Re: What's a Cataphyll?
Title: Re: [Aroid-l] What's a
D. Swartz. Collegiate Dictionary of Botany. 1971. cataphyll - a
scale-like leaf as found in buds, cotyledons, rhyzomes, etc.; any
rudimentary scale-like leaf which precedes the foliage leaf; the
German Niederblatter, an underleaf; a leaf present at the beginning of
Hope this helps.
Readers may remember a
note from Bernhard in a recent posting as follows:
@ English native speakers/botanists: Is cataphyll the right term in
English for "Huellblatt"? Or does the term only describe
covering leafs over an "underground" bud?
I have had a couple of exchanges with him and have
noticed that no one on the list has bellyed-up ("belly-up"
is an Americanism that means to step up and take responsibility for a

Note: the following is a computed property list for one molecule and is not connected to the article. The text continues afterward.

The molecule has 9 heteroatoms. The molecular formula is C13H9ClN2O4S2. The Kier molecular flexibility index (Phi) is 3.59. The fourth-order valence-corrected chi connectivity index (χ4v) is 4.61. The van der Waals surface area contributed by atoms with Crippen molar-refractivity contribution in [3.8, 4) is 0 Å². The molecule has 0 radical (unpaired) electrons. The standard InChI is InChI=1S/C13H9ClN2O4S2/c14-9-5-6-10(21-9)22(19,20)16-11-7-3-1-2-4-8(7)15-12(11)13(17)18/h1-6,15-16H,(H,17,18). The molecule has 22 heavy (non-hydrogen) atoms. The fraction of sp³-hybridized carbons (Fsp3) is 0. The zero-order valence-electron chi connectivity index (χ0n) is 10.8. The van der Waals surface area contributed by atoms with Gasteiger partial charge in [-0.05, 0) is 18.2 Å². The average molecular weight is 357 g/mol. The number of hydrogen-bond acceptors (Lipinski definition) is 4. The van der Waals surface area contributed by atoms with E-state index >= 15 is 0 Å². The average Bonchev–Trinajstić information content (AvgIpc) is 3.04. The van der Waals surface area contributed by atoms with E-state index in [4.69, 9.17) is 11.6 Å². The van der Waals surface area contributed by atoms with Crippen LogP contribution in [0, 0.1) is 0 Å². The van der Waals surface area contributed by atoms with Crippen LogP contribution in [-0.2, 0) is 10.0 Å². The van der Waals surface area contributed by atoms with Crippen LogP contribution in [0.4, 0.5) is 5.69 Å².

thing) to answer his inquiry. Perhaps it's because finding out what
the heck a cataphyll is in English is not exactly trivial.
The only firm reference I found was from our own Deni
Bown's famous book (page 41 in my edition), where she is at pains to
differentiate between extensions of the basic leaf ("sheaths"
in her example) and complete modified leaves (cataphylls) that shield
or protect internodes. Or some such.
I have reviewed a number of botany books in my
possession and none of them have "cataphyll" 'in the index,
even those that helpfully provide glossaries of technical botanical
I even checked the
definitive dictionary of the English language, the Oxford English
Dictionary (OED). "Cataphyll" is not an entry in the Second
Edition (copyright 2000). But it has an entry for
"Cataphyllary", being an adjective for a noun not listed.
The definition is: "the colorless or brownish scales found on
various parts of plants, esp. underground, regarded as modifications
of foliage leaves". The first reference listed is from 1875. The
definition there is "Scale or 'Cataphyllary -Leaves' are usually
produced on underground shoots . . although they also frequently occur
above ground, especially as an envelope to the winter-buds of woody
plants (as in the horse-chestnut, oak, etc.)".
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